Notions of Work, Patrimony, and Production in the Life of the Colón Opera House
Journal of Latin American and Caribbean Anthropology
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Lazar, S. (2016). Notions of Work, Patrimony, and Production in the Life of the Colón Opera House. Journal of Latin American and Caribbean Anthropology, 21 231-253. https://doi.org/10.1111/jlca.12172
This article discusses a conflict that took place among the municipal government, the management, and the workers of Buenos Aires’ opera house, the Colón, at the end of the 2000s. A group of workers organized a “state of permanent mobilization” during 2009 to demonstrate against the closure of the opera house for refurbishment and the firing of around 370 of their number. Their argument was that the Colón was being turned from a “factory theater” with its own technical and artistic staff into a venue for touring productions and retail outlets. The story of the Colón, then, was the story of the “neoliberalization” of the Argentine state in miniature: a move from production to subcontracting, with attendant labor flexibilization, loss of domestic technical skills, business logic, and possibly even the destruction of architectural monuments. However, since the conflict was about one of the most celebrated opera houses in the hemisphere, the workers’ story was also entangled in questions of elitism, cultural and architectural heritage, and the role of (high) cultural institutions in society. In telling the conflict from the perspective of the mobilized workers, this research explores their notions of work and production. It asks if culture or art can be produced in a material sense, and whether the material metaphor (of being workers in a “factory theater”) is more than just a means of mobilizing people.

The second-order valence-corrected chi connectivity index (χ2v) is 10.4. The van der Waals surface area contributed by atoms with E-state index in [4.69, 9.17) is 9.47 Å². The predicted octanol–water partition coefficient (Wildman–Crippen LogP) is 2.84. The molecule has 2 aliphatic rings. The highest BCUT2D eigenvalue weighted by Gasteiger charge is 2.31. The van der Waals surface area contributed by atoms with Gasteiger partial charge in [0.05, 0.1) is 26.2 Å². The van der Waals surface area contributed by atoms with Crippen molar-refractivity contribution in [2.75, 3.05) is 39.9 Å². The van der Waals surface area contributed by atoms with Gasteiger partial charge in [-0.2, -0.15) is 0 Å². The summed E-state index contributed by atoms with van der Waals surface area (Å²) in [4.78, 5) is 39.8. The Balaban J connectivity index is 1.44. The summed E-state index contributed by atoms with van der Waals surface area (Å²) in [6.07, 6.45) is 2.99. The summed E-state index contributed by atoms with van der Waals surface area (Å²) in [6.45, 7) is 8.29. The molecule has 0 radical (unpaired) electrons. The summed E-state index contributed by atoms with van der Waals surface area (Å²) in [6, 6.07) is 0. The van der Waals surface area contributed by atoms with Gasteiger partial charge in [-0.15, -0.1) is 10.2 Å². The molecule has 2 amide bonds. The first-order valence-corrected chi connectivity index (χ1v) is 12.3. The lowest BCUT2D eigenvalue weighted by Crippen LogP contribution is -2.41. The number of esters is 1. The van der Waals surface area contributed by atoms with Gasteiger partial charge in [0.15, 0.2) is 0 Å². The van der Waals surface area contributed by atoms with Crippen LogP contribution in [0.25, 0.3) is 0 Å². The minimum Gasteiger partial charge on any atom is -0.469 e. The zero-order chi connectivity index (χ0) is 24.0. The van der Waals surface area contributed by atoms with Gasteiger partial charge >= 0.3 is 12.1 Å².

External DOI: https://doi.org/10.1111/jlca.12172
This record's URL: https://www.repository.cam.ac.uk/handle/1810/248103